Homer Simpson climbed out of a television set on the second floor of Lewis Hall, walked down the stairs, strolled onto Flagler College campus and asked the first person he saw, “Hey, where can I get a beer?”

A Million Penguins, launched Feb. 1, 2007
Goal: A Single Narrative. The question: Can a community write a novel?

Reaction: “The man was clearly mad! No rules? It would never work! You may as well get penguins to write a novel!”

  • 10 hits a second for the first few days
  • Nearly 1,500 people contributed to the writing and editing
  • 75,000 people visited the site; more than 280,000 page views

Photo: Satan's Laundromat


  • Rewrote sections of the wiki-novel along a banana-based theme.
  • Example: In one scene, describing someone getting stabbed with a “stiletto knife,” Bananaman changed it to “a sharpened sliver of banana.”
  • The completed novel features a banana version.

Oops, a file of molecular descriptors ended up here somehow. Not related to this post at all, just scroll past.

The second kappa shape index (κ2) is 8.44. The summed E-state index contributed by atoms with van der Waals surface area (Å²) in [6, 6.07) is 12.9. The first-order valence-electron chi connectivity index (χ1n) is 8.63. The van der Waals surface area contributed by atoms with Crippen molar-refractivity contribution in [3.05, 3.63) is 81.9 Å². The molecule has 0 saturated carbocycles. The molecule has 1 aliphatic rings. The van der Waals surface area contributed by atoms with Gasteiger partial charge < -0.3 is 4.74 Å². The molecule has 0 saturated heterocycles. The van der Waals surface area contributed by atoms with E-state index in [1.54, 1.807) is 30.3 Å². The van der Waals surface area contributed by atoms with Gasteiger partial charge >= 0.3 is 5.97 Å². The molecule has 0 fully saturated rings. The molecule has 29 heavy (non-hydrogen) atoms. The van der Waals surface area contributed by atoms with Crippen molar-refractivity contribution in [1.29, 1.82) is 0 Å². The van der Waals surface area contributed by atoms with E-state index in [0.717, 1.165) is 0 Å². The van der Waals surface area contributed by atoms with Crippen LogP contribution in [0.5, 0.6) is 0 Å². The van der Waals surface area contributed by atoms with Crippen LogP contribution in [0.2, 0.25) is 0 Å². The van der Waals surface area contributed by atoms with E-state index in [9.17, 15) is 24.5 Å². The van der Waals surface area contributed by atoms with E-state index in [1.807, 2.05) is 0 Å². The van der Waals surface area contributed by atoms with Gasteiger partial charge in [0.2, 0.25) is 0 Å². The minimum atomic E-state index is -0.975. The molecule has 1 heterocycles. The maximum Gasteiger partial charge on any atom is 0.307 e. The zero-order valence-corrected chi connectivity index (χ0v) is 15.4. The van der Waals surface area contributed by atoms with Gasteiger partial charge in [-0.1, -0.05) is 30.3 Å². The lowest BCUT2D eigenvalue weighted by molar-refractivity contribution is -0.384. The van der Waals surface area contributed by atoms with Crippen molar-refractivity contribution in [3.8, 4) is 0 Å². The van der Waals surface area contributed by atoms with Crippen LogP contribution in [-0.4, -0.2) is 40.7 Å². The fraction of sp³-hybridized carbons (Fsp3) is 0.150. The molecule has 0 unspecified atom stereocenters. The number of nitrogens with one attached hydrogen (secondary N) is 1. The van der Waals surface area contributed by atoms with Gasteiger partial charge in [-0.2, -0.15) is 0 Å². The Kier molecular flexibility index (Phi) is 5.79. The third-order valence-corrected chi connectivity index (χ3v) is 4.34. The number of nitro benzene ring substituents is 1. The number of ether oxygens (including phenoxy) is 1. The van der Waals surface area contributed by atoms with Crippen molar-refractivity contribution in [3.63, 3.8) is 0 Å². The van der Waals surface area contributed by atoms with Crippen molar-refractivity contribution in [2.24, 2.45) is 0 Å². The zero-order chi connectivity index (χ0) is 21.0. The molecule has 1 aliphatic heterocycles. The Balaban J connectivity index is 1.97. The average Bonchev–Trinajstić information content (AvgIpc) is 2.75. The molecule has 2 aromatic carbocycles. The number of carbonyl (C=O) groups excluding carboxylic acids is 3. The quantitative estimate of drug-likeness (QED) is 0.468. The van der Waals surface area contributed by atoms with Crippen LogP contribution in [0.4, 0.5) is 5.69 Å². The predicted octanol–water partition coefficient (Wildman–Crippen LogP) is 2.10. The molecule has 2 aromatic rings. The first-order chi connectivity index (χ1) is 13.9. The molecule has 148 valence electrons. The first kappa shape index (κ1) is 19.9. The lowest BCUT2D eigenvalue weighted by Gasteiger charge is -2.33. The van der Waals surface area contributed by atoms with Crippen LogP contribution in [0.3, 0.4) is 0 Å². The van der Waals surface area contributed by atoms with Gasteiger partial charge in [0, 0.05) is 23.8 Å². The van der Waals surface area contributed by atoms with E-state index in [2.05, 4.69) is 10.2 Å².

• Photo: The Daily Tube

What organizers learned

  • There never was a single narrative thread
  • The output was massive: 1,031 pages
  • Dominant themes: Freedom, opportunity, challenge, generosity and fun
  • “Not the most read, but possibly the most written novel in history.”

Other examples of crowdsourcing

  • Beastie Boys. Concert movie, “Awesome, I Fu*kin’ Shot That!” Fifty fans with Hi8 cameras shot it.
  • Blogs and social networking are the foundation of the site.
  • Prints T-shirts with designs submitted to its Web site. It expected to earn $20 million in earnings in 2007.
  • Second Life. Residents of this online world spend more than 22,500 hours on the site every day, stocking the virtual world with everything from giant tree houses to ninja armor.
  • Zazzle. Users submit designs and the company puts them on mugs, posters and shirts. If other people like your design and order your product, you get a cut.
  • Lego. Customers design robot operating systems and more.
  • John Fluevog Shoes. Fans of the shoes submit their own designs. So far, 10 customer-created designs are in production.

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